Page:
read prompts in bash script

Last Updated on: August 16, 2020

We’ve previously taken a quick look at the builtin read command, where we use the built-in read to populate the $REPLY variable, which holds the value of read when a variable is not supplied to read, it would store whatever you type in the stdin, and we then echo it.

In this guide, we would use the read to produce a prompt, and a way to supply read a variable.

Fire up your console and type the following command:

					

read -p "What is Your Name: " name

The syntax is using a read with the -p option, and you include the string that appear in the prompt. The last argument (name) is the variable we want to populate, so whatever input the user type is stored in this variable.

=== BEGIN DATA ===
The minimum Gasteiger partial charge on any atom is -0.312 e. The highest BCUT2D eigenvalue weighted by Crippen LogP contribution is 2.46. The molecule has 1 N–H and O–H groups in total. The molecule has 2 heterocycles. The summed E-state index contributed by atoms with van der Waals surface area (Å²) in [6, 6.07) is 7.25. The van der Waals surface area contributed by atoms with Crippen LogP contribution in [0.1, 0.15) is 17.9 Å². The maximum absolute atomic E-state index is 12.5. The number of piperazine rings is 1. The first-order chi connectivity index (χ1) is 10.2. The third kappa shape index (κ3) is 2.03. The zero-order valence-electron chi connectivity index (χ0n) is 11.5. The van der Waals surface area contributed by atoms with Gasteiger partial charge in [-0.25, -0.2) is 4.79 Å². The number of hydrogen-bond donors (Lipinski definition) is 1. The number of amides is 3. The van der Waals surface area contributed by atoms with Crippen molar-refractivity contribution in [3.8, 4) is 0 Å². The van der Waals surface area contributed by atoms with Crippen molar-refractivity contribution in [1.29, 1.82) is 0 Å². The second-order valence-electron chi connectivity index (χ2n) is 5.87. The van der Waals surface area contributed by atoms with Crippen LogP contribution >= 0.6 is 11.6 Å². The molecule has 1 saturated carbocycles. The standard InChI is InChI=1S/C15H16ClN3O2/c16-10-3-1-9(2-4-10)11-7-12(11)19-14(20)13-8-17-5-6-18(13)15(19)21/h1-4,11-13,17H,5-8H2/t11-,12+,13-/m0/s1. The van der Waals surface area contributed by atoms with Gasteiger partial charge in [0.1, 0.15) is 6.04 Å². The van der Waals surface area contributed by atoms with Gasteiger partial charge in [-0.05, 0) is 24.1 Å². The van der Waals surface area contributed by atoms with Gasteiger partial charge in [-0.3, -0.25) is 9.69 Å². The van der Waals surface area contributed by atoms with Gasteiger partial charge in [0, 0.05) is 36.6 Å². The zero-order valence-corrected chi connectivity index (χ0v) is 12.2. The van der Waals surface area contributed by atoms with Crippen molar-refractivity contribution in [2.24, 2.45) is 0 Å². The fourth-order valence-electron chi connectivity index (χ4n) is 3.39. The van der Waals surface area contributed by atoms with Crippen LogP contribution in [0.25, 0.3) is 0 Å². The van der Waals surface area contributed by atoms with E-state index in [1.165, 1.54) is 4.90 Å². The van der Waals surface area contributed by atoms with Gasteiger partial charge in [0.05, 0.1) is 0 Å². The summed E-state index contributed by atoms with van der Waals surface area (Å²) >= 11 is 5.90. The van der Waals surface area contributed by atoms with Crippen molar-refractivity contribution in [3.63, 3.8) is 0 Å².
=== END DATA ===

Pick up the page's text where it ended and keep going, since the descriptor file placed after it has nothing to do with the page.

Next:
This is the output of the above command, go ahead and type in a string or your name:

					

user@server:~/bin$ read -p "What is Your Name: " name
What is Your Name: Mr. Devsrealmer

Now, the variable name has the value you typed in memory, you can echo it as follows:

					

user@server:~/bin$ echo "You typed $name"
You typed Mr. Devsrealmer

Cool right! You can turn the whole thing into a simple script:

					

#!/bin/bash
read -p "What is Your Name? " name
echo "Your Name is $name"
exit 0

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